Americans deeply value the sacrifices that U.S. service members and their families make. They include overseas deployments, nationwide moves, mental health strain, or even the death of a spouse or parent.
While many military families make major sacrifices, they draw the line when it comes to their children’s education.
According to a Military Times survey, more than one-third of active-duty military personnel reported that dissatisfaction with their children’s education options was a prime factor in their decision on whether or not to remain in the military.
At the same time, 40% of respondents indicated that they declined or would decline promotions that would require their children to leave their current high-performing school.
Military families’ hesitancy to disrupt their children’s education should come as no surprise since, depending on the branch, military personnel are already required to relocate every two to three years on average.
That means that by the time many military-connected children graduate high school, they will have attended six different schools on average.
Frequent moves can have negative effects on children’s learning. In fact, the MacArthur Foundation estimated that moving can cause students to lose nearly half a year of educational attainment with each transition.
At the same time, a recent meta-analysis found that the children of deployed military personnel struggled with mental health issues such as anxiety, depression, or aggression at higher rates than children whose parents were civilians.
As such, the strains that accompany military life are significant for service members and their families, particularly when it comes to their children’s education. But the federal government, which has a mandate to provide for the national defense, has solutions at its disposal: Congress should afford the children of service members with education options that are flexible and meet their needs.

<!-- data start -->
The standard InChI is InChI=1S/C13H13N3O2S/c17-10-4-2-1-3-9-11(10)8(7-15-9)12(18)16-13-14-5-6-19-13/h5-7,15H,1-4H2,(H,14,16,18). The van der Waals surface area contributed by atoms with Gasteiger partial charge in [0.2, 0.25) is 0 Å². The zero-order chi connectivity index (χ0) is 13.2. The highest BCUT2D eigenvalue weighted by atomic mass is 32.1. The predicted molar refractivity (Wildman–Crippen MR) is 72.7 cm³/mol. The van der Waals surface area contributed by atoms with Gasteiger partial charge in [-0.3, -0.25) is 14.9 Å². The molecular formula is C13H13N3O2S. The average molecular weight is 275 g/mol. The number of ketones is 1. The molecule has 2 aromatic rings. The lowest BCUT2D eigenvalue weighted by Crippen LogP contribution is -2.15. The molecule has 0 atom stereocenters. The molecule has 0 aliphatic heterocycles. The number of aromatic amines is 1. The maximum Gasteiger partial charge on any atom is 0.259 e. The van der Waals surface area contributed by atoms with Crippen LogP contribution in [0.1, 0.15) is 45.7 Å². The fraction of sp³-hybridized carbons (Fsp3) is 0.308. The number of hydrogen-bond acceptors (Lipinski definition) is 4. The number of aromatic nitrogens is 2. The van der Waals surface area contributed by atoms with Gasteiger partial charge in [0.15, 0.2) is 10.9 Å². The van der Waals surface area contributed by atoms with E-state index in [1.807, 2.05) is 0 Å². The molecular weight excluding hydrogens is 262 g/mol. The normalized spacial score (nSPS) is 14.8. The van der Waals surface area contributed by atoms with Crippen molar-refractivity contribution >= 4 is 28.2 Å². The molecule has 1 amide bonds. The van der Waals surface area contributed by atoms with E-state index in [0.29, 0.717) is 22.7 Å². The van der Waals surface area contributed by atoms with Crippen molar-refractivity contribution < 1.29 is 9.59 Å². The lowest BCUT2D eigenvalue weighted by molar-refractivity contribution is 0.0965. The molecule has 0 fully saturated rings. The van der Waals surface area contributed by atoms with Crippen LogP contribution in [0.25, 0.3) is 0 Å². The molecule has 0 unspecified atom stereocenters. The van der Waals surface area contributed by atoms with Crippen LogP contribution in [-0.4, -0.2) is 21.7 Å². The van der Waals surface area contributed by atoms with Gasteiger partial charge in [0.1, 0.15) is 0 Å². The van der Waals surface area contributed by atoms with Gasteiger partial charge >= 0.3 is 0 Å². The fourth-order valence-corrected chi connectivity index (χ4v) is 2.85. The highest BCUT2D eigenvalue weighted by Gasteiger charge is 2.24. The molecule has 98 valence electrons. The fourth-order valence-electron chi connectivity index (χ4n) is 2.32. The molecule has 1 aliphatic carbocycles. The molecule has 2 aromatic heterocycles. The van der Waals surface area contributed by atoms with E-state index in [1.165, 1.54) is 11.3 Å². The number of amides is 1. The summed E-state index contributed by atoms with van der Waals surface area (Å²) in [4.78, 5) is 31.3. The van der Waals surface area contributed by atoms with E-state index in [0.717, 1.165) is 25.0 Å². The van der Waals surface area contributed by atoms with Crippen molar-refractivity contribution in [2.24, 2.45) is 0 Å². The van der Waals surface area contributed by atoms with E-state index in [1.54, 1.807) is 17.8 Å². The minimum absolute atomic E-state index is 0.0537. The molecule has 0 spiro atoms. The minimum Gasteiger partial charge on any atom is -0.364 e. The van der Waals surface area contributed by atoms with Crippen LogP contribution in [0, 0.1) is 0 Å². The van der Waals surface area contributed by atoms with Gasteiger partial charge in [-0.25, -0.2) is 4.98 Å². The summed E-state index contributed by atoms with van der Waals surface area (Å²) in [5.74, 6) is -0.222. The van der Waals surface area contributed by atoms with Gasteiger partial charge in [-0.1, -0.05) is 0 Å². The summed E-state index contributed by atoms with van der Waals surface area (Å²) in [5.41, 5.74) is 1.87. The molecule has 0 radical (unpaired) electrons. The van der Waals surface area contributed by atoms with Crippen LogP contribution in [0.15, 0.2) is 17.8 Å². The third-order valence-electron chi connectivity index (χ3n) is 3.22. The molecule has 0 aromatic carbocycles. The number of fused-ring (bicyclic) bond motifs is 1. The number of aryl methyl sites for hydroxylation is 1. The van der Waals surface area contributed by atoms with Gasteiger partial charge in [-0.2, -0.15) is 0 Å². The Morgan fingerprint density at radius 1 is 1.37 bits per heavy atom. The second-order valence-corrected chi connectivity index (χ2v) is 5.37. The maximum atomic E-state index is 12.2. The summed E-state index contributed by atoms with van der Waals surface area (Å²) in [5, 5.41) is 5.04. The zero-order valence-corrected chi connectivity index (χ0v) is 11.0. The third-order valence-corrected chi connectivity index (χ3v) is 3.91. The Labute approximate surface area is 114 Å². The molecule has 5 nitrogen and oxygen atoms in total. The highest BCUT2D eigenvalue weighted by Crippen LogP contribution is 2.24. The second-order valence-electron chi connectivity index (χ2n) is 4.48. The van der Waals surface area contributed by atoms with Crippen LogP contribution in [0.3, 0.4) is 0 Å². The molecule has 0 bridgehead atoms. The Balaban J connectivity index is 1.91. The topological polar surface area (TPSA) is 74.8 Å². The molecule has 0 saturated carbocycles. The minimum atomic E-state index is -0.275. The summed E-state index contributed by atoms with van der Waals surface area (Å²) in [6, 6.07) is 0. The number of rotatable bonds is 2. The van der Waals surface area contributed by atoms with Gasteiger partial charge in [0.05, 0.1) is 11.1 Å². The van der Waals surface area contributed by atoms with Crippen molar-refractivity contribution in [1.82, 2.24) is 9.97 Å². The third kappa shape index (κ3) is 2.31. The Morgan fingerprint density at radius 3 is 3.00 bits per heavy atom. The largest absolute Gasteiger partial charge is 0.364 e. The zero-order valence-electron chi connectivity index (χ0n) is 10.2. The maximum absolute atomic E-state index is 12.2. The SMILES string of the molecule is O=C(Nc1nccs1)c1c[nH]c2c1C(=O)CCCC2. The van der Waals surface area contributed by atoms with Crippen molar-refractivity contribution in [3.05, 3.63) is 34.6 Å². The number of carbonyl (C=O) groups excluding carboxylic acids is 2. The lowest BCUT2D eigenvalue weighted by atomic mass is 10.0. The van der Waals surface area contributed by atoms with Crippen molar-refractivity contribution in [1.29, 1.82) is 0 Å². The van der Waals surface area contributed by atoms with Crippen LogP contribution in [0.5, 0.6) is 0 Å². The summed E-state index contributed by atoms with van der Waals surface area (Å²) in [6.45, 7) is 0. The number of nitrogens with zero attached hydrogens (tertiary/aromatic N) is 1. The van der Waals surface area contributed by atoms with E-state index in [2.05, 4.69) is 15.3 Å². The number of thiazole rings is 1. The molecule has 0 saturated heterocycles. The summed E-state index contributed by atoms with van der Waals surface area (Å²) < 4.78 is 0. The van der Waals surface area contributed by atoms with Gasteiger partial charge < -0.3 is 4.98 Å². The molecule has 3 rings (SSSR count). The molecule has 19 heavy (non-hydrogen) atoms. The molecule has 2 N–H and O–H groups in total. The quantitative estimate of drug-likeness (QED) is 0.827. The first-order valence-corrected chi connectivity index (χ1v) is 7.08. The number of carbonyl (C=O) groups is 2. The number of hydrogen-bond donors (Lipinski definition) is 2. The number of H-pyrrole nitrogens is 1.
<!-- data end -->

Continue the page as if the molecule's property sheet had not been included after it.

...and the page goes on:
Education savings accounts for military-connected children would give families the flexibility necessary to accommodate military service and the education needs of service members’ children.
These versatile accounts provide the education funds that would have been spent in an assigned public school directly to families instead, who can then use them to pay education expenses, such as private school tuition, books, private tutoring, or other education services.
Currently, only 4% of school-aged children in military families have access to the highly esteemed base schools, which are exclusively located in the eastern United States. Due to base schools’ limited availability and the costs associated with private school tuition, many military families often have no other choice than to send their children to their residentially assigned school near the base, even if the school is not a good fit.
Moreover, pandemic-induced public school closures added yet another obstacle for military families to navigate.
According to the American Enterprise Institute’s Return to Learn Tracker, the states that house the largest active-duty military populations, with the exception of Texas, continue to provide instruction in the fully remote or hybrid models.
If these families had access to education savings accounts, they could enroll in private school options, increasing their chances of having access to in-person learning. Private schools have provided in-person instruction more often during the pandemic than their public school counterparts.
Despite the welcome flurry of school choice activity in the states this year, approximately half of active-duty military personnel continue to live in states that don’t have private school choice options. Accordingly, education savings accounts for military families would offer families more flexible education options, regardless of where they are stationed in the United States.
Besides providing education alternatives to military-connected children, education savings accounts could have myriad other positive benefits, such as improving recruitment and retention rates, since service members wouldn’t have to choose between their career and their children’s education.
In fact, Rep. Jim Banks, R-Ind., has introduced a proposal that would provide education savings accounts for military-connected children. This reform would provide crucial support for military families and could improve national defense.
Service members and their families already make untold sacrifices for their country. Their children’s education, however, should not be sacrificed.
This being the Month of the Military Child, policymakers should remember that education savings accounts would provide the much-needed flexibility that accompanies modern military life and give military-connected children the education options they deserve.
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